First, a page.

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While I shared a lot of chicken recipes last summer (if we don’t know what to cook for supper we usually just grab some from the freezer and marinate), today I want to share a recipe I’ve come up with recently that is such a quick, easy and delicious way to serve up another staple we also always have stashed in the freezer: prawns.
On a recent rummage through trying to decide what to grill that evening we unearthed all types; giant raw peeled, giant raw shell on, baby cocktail cooked, any you can think of. They’re one of my father’s favourites, so you can guarantee that if they happen to be on special offer as he walks past them in Waitrose, you can also pretty much guarantee they’ll find their way into the shopping trolly, and therefore our freezer.
Having so many prawns about of various types, I think as a family we’ve become pretty good at figuring out which type of prawn is best suited to various types of cooking.
While most people think the highly aesthetic raw, skin on type are best for marinating and barbecuing, I think they’re best kept for things when they’re served in their sauce like my Hot King Prawns in Garlic Butter or Honey & Co.’s revelatory Prawns in Orange, Tomato & Cardamom. Instead for barbecuing I prefer to use raw skin off prawns, because there is no fiddly peeling to do at the table, you can see when they’re done so they’re harder to overcook, and I think you get a better hit from the flavours in your marinade and the smokiness from the barbecue when you’re not peeling it all off before you eat. I’ve never really seen the point in removing flavour.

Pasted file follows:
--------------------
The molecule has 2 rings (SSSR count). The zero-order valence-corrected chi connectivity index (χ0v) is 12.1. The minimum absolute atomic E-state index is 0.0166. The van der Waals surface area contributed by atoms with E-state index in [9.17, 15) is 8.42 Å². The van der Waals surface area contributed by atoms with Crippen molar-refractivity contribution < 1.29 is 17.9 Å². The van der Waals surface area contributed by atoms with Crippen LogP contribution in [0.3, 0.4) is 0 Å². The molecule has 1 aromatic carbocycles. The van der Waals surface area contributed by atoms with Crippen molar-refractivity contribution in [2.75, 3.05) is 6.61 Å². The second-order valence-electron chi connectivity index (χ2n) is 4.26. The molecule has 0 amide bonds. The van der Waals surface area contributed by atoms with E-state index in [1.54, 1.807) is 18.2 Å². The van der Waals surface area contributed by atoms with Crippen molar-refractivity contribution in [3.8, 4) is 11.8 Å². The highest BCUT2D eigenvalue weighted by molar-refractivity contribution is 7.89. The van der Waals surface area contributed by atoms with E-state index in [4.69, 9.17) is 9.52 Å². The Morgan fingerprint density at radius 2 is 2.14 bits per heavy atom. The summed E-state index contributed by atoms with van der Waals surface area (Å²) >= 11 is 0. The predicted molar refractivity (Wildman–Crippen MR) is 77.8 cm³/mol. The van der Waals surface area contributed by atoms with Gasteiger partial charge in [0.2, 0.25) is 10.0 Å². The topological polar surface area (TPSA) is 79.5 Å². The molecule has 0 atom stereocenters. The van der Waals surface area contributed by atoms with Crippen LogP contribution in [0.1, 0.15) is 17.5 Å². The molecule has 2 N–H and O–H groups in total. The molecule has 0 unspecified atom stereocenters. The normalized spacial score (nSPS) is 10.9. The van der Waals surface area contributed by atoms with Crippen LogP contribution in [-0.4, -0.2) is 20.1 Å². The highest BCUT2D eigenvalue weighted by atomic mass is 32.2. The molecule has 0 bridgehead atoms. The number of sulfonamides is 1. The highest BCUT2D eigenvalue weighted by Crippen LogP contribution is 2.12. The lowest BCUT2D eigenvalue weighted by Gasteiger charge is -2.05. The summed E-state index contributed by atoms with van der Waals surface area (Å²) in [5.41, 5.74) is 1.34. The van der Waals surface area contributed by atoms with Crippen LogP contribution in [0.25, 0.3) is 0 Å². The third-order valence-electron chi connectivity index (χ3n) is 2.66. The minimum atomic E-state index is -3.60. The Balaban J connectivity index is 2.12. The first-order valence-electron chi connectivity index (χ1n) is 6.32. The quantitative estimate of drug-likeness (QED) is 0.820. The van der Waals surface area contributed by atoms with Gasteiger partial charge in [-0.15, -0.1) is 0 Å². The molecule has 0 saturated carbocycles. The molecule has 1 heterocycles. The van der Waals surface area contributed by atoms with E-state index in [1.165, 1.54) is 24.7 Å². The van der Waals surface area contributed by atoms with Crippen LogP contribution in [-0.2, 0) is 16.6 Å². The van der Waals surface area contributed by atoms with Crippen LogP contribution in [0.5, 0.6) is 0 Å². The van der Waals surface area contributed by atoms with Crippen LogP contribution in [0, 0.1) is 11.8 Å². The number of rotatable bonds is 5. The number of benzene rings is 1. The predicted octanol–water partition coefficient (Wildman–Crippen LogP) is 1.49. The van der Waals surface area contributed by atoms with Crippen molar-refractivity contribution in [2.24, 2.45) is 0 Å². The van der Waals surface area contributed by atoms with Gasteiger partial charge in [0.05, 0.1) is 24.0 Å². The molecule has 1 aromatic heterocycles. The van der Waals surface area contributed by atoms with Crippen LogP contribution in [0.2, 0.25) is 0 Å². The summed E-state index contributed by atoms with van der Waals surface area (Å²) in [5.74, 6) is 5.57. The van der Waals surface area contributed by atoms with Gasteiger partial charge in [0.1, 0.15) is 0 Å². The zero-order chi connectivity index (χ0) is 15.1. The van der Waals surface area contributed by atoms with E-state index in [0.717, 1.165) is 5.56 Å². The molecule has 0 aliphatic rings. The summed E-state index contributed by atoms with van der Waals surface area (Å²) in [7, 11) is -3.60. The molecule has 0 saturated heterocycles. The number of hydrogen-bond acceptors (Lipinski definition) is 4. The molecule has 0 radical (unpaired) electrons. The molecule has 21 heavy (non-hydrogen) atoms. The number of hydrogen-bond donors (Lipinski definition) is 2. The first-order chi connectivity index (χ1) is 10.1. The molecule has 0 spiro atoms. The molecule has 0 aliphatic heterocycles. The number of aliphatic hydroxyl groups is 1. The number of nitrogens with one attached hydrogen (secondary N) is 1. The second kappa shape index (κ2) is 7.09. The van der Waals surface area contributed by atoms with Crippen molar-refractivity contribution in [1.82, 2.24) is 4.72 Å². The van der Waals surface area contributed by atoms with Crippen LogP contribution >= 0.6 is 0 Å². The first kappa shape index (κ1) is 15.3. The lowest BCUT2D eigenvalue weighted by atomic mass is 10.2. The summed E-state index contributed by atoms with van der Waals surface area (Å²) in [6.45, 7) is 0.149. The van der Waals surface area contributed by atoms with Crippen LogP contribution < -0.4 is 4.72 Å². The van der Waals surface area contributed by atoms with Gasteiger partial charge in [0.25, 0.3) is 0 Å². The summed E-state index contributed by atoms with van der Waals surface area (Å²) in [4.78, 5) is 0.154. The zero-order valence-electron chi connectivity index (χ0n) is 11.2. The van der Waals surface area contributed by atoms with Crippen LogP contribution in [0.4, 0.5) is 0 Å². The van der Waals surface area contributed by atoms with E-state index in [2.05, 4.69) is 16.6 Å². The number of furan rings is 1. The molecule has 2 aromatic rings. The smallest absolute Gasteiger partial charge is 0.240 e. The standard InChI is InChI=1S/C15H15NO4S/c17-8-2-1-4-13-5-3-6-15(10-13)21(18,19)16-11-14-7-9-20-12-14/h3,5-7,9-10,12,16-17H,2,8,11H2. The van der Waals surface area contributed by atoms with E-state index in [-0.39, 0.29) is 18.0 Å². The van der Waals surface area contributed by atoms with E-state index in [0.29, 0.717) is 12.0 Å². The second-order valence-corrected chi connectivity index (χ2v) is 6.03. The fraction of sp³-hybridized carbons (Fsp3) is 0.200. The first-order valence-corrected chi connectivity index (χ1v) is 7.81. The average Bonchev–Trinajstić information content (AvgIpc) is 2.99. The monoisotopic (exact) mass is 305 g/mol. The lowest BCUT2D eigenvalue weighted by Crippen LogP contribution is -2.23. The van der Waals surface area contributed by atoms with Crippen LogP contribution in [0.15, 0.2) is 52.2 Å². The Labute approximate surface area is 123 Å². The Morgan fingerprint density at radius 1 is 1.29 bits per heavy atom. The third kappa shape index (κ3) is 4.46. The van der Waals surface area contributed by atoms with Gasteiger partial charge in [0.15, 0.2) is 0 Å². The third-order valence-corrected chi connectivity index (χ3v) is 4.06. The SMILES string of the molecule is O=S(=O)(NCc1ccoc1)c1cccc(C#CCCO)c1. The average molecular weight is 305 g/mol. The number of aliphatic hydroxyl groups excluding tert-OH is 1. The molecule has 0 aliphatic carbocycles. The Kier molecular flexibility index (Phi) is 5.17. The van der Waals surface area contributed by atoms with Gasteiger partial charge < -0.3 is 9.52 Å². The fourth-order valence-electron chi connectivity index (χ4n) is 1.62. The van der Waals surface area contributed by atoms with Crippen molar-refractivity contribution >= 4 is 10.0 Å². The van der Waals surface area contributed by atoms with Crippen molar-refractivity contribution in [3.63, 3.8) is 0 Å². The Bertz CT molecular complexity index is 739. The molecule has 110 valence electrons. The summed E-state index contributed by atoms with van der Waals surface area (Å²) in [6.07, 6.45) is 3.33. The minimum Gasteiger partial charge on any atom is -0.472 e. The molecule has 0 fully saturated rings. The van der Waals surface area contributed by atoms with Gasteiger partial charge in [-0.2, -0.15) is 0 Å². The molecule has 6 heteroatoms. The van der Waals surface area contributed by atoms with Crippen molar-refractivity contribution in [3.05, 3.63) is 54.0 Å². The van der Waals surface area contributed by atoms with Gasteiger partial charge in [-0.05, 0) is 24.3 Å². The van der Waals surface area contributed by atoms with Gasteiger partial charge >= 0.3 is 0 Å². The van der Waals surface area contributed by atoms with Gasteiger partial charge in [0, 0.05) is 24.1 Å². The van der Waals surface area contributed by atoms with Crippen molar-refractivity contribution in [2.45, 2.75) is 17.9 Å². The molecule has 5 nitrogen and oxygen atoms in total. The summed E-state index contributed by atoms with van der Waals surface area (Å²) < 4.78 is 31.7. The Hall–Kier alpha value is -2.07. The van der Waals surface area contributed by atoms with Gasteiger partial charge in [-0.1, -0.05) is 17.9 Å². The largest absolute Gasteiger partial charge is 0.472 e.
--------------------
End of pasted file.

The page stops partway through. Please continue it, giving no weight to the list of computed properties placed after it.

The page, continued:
We’ve tried a few spiced versions recently but my favourite by far came the evening I decided to just throw a whole load of French garlic, the soft herbs we have growing in pots in the kitchen and by the back door at the moment (parsley, coriander and basil), some extra virgin olive oil, sea salt and freshly ground black pepper into a bowl and hope for the best. We love them on their own, or as part of a surf-n-turf with our barbecued steaks. This recipe makes 6 skewers, 2 per person.
Transfer into a medium bowl, and stir in the garlic and the lemon juice, and season well with sea salt and freshly ground black pepper.
Stir in the olive oil and add the prawns, mixing around very well so they are well coated. Leave to marinade for about 20 minutes.
Meanwhile, soak 6 barbecue skewers in a clean sink of water. Soaking the skewers means they won’t catch light on the barbecue and makes for a much better cooking experience.
Divide the prawns between the skewers, and pour over the remaining marinade so they can carry on seeping while you wait for the grill master to pronounce that everything else is cooked, and it is time to give the prawns just a quick cook through before serving.
I'm a food writer living in London and the English Countryside. Welcome to my online diary where I share easy, weeknight recipes, foodie travel diaries and some of the best places I've eaten out recently.
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One Pan Pescatarian: 100 Delicious Dinners – Veggie, Vegan, Fish
My second cookbook contains 100 delicious dinner recipes, all of which are either vegetarian, vegan or which celebrate fish and seafood - all cooked in either one pot or one pan.*